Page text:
National Geographic June 1940
Where Nature Runs Riot: On Australia’s Great Barrier Reef Marine Animals Grow to Unusual Size, Develop Strange Weapons of Attack and Defense, and Acquire Brilliant Colors
Largest of all coral reefs, Australia’s Great Barrier Reef stretches 1, 250 miles and is the habitat of many sea creatures, including giant turtles and poisonous stonefish.
Seeing Our Spanish Southwest
Four hundred years after Spanish explorers marveled at the beauty of the American Southwest, tourists begin to discover its canyons, ancient cliff dwellings, and petrified forests.
Aerial Color Photography Becomes a War Weapon
Snapped from planes flying 200 miles an hour, color photographs can reveal the location of enemy troops 1, 000 to 3, 000 feet below.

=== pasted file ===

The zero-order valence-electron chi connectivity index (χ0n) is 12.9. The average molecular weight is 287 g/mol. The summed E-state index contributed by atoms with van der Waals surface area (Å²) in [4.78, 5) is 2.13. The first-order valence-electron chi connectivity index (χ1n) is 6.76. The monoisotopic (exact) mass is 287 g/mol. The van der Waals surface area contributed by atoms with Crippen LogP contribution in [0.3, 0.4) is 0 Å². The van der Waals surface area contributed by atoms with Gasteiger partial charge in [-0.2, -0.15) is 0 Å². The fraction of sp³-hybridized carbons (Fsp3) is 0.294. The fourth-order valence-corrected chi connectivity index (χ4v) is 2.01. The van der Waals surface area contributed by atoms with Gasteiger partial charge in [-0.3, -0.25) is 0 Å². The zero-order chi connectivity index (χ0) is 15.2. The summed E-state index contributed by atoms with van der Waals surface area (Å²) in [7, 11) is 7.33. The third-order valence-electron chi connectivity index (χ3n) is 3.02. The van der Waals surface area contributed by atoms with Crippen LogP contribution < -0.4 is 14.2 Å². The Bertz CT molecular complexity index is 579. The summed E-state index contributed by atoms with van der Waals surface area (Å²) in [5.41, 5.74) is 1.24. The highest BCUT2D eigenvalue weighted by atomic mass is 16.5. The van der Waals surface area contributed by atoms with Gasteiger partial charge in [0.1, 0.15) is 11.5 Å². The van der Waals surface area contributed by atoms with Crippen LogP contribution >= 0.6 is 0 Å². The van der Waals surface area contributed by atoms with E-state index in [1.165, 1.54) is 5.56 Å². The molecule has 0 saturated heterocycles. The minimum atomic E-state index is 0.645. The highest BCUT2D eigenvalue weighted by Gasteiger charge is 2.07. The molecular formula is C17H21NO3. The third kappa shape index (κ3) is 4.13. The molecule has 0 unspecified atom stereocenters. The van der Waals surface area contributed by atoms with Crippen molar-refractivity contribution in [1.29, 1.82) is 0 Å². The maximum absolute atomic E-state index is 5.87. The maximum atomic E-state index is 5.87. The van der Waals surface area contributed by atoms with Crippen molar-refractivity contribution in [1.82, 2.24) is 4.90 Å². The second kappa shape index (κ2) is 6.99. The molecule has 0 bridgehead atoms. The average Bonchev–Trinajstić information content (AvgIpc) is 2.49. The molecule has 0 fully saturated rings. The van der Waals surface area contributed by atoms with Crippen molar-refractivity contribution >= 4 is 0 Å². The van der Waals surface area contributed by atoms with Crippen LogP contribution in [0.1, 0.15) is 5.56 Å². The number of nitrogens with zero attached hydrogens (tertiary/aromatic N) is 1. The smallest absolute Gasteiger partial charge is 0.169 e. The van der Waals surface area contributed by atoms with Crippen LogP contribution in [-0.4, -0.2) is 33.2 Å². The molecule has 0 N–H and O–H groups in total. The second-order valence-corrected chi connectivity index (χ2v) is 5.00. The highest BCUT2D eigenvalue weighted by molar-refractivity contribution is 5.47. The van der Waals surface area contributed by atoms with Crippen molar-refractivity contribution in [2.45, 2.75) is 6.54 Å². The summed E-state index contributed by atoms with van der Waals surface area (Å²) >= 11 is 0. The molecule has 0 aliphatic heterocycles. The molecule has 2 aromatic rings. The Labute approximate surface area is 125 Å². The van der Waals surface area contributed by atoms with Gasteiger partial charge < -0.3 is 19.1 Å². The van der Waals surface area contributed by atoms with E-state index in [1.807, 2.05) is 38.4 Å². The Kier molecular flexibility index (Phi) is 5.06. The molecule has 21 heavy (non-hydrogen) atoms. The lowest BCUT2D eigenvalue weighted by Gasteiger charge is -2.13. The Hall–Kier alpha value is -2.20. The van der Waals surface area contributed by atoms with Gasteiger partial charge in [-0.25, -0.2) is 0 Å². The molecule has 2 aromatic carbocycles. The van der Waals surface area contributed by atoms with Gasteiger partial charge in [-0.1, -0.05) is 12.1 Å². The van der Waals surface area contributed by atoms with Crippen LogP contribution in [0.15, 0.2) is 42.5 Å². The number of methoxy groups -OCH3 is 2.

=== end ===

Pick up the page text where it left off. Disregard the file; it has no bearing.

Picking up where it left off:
Rural Sweden Through American Eyes: A Visitor in Peacetime Finds Warmth, Welcome, and Strange Folkways On a Century- old Farm
An American woman visits a traditional Swedish farm, where peasants harvest crops, churn butter, pick berries, carve wooden horses, crochet, and prepare delicious meals in busy kitchens.
Fabulous Yellowstone: Even Stranger Than the Tales of Early Trappers is the Truth About This Steaming Wonderland
High in the Rocky Mountains, Yellowstone National Park protects the bears, elk, and bison who roam its 3, 472 square miles of steaming geysers, colorful hot springs, turquoise pools, and waterfalls.
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